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Table 2 Challenges and strategies to drive implementation of evidence-informed policy within a government-supported Network model

From: Applying a Health Network approach to translate evidence-informed policy into practice: A review and case study on musculoskeletal health

Strategy Explanation Working example: establishment of a community-based, multidisciplinary rheumatology service
Challenge: taking ownership and responsibility to lead an initiative
Identify and support a local clinical leader to drive implementation priorities. A local clinical leader in a specific area can be identified and encouraged to lead a piece of work which is both of interest to them and aligns with a policy recommendation. Highlighting implementation opportunities to leaders may also facilitate this process. The government officer has a key role in supporting the leader with policy intelligence, linking them with Departmental processes and personnel, and providing project support and stakeholder engagement opportunities. A local rheumatologist was identified as a clinical leader in promoting the establishment of a community-based rheumatology service in an outer metropolitan area.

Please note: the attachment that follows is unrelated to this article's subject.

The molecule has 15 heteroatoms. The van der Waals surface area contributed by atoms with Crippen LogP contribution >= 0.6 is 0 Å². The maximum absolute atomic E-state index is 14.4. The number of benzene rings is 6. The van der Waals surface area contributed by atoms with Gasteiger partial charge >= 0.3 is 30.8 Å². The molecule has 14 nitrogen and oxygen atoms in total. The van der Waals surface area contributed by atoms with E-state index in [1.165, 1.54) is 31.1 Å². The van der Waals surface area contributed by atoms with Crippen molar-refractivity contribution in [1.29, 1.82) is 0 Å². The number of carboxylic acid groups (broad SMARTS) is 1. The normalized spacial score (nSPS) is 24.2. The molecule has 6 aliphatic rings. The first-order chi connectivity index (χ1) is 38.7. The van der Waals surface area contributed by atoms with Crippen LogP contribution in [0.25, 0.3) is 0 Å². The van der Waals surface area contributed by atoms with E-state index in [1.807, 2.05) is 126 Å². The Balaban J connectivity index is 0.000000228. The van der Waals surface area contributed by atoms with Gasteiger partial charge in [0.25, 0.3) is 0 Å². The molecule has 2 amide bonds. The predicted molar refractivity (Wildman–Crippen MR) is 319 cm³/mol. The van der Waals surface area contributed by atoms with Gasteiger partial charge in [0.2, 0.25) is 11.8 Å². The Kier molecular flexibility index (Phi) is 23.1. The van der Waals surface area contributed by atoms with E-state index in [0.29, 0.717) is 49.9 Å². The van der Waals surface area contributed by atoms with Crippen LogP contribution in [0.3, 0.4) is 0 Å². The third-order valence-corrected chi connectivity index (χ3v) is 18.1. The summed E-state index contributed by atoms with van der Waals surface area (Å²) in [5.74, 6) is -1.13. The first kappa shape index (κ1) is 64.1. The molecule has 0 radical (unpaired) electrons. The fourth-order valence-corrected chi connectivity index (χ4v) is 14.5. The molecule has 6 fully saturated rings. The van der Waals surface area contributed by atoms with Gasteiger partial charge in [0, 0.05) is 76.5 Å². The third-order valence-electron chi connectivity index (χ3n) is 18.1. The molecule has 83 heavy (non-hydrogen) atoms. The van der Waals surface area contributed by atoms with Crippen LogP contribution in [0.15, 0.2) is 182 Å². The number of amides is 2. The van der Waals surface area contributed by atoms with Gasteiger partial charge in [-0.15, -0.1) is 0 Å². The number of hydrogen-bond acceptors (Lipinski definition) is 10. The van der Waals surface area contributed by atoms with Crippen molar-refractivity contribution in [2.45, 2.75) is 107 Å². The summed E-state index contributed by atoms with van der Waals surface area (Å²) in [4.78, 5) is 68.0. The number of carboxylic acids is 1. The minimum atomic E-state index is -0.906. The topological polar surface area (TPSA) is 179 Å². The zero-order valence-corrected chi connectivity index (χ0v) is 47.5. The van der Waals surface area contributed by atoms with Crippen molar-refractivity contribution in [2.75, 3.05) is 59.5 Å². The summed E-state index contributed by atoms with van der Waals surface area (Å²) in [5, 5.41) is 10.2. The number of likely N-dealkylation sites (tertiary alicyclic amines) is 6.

Challenge: knowing where and how to start with a service reform project
Map opportunities, barriers and enablers to implementation. The clinical leader, government officer and other stakeholders identify system barriers and enablers to implementing Model of Care recommendation(s). By exploring the barriers and enablers, a specific project(s) may be developed. Barriers and enablers were mapped, including:
Barriers: local workforce limitations (skills, knowledge, volume), establishing new clinical and clerical positions within an area health service, funding limitations especially for consultant salaries, lack of local community-based support services, lack of data to substantiate need, lack of programme evaluation expertise.
Enablers: opportunity to upskill local clinicians, engage the private sector in clinical service delivery, apply for grants to procure seed funding, partner with non-government providers in community-based service delivery, partner with universities for evaluation expertise.